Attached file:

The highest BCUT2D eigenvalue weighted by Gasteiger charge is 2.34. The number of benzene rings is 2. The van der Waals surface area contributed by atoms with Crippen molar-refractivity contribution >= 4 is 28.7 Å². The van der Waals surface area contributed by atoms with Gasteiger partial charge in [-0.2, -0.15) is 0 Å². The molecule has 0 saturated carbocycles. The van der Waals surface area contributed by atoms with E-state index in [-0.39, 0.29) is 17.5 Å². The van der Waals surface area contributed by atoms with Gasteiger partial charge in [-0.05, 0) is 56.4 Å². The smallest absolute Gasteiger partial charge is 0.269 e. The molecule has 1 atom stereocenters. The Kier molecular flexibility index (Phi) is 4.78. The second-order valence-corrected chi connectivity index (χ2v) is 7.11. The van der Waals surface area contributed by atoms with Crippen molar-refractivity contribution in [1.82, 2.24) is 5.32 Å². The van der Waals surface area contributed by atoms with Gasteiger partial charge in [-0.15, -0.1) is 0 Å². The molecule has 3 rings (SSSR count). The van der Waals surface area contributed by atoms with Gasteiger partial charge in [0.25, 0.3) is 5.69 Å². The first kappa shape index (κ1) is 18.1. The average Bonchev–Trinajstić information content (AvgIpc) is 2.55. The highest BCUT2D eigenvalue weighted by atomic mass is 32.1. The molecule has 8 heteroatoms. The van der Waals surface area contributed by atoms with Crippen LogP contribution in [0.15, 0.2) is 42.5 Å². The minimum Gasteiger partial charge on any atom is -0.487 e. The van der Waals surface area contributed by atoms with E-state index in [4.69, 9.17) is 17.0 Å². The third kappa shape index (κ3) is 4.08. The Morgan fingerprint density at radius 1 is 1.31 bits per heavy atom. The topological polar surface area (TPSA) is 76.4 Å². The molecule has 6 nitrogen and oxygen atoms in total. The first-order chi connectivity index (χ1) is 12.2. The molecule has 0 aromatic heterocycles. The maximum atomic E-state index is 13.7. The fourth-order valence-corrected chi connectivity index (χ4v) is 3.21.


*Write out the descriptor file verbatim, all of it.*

The highest BCUT2D eigenvalue weighted by Gasteiger charge is 2.34. The number of benzene rings is 2. The van der Waals surface area contributed by atoms with Crippen molar-refractivity contribution >= 4 is 28.7 Å². The van der Waals surface area contributed by atoms with Gasteiger partial charge in [-0.2, -0.15) is 0 Å². The molecule has 0 saturated carbocycles. The van der Waals surface area contributed by atoms with E-state index in [-0.39, 0.29) is 17.5 Å². The van der Waals surface area contributed by atoms with Gasteiger partial charge in [-0.05, 0) is 56.4 Å². The smallest absolute Gasteiger partial charge is 0.269 e. The molecule has 1 atom stereocenters. The Kier molecular flexibility index (Phi) is 4.78. The second-order valence-corrected chi connectivity index (χ2v) is 7.11. The van der Waals surface area contributed by atoms with Crippen molar-refractivity contribution in [1.82, 2.24) is 5.32 Å². The van der Waals surface area contributed by atoms with Gasteiger partial charge in [-0.15, -0.1) is 0 Å². The molecule has 3 rings (SSSR count). The van der Waals surface area contributed by atoms with Gasteiger partial charge in [0.25, 0.3) is 5.69 Å². The first kappa shape index (κ1) is 18.1. The average Bonchev–Trinajstić information content (AvgIpc) is 2.55. The highest BCUT2D eigenvalue weighted by atomic mass is 32.1. The molecule has 8 heteroatoms. The van der Waals surface area contributed by atoms with Crippen LogP contribution in [0.15, 0.2) is 42.5 Å². The minimum Gasteiger partial charge on any atom is -0.487 e. The van der Waals surface area contributed by atoms with E-state index in [4.69, 9.17) is 17.0 Å². The third kappa shape index (κ3) is 4.08. The Morgan fingerprint density at radius 1 is 1.31 bits per heavy atom. The topological polar surface area (TPSA) is 76.4 Å². The molecule has 6 nitrogen and oxygen atoms in total. The first-order chi connectivity index (χ1) is 12.2. The molecule has 0 aromatic heterocycles. The maximum atomic E-state index is 13.7. The fourth-order valence-corrected chi connectivity index (χ4v) is 3.21.